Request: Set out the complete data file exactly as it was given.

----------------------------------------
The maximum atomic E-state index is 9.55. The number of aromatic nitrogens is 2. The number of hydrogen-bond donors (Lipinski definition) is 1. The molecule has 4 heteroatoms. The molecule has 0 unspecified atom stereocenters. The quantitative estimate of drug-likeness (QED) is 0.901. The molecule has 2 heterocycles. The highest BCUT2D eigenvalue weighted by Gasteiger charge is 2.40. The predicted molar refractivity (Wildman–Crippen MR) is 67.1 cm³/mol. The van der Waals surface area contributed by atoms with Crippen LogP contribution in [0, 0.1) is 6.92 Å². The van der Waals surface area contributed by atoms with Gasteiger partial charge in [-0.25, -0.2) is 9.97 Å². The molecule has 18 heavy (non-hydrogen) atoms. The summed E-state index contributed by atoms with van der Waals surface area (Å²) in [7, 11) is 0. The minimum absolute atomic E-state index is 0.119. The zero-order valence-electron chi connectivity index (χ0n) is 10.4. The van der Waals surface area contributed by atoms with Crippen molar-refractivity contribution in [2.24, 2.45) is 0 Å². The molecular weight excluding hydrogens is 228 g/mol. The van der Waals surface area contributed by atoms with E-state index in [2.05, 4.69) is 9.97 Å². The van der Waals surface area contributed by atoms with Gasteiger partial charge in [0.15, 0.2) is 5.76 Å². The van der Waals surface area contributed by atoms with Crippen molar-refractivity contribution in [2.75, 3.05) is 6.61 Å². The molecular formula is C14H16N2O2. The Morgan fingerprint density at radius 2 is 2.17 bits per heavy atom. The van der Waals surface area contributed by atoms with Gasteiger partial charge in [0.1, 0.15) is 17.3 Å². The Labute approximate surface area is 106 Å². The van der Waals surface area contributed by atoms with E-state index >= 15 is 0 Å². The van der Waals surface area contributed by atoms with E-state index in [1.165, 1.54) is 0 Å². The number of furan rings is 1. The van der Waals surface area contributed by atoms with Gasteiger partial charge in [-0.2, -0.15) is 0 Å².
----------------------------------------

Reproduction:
The maximum atomic E-state index is 9.55. The number of aromatic nitrogens is 2. The number of hydrogen-bond donors (Lipinski definition) is 1. The molecule has 4 heteroatoms. The molecule has 0 unspecified atom stereocenters. The quantitative estimate of drug-likeness (QED) is 0.901. The molecule has 2 heterocycles. The highest BCUT2D eigenvalue weighted by Gasteiger charge is 2.40. The predicted molar refractivity (Wildman–Crippen MR) is 67.1 cm³/mol. The van der Waals surface area contributed by atoms with Crippen LogP contribution in [0, 0.1) is 6.92 Å². The van der Waals surface area contributed by atoms with Gasteiger partial charge in [-0.25, -0.2) is 9.97 Å². The molecule has 18 heavy (non-hydrogen) atoms. The summed E-state index contributed by atoms with van der Waals surface area (Å²) in [7, 11) is 0. The minimum absolute atomic E-state index is 0.119. The zero-order valence-electron chi connectivity index (χ0n) is 10.4. The van der Waals surface area contributed by atoms with Crippen molar-refractivity contribution in [2.24, 2.45) is 0 Å². The molecular weight excluding hydrogens is 228 g/mol. The van der Waals surface area contributed by atoms with E-state index in [2.05, 4.69) is 9.97 Å². The van der Waals surface area contributed by atoms with Gasteiger partial charge in [0.15, 0.2) is 5.76 Å². The van der Waals surface area contributed by atoms with Crippen molar-refractivity contribution in [2.75, 3.05) is 6.61 Å². The molecular formula is C14H16N2O2. The Morgan fingerprint density at radius 2 is 2.17 bits per heavy atom. The van der Waals surface area contributed by atoms with Gasteiger partial charge in [0.1, 0.15) is 17.3 Å². The Labute approximate surface area is 106 Å². The van der Waals surface area contributed by atoms with E-state index >= 15 is 0 Å². The van der Waals surface area contributed by atoms with E-state index in [1.165, 1.54) is 0 Å². The number of furan rings is 1. The van der Waals surface area contributed by atoms with Gasteiger partial charge in [-0.2, -0.15) is 0 Å².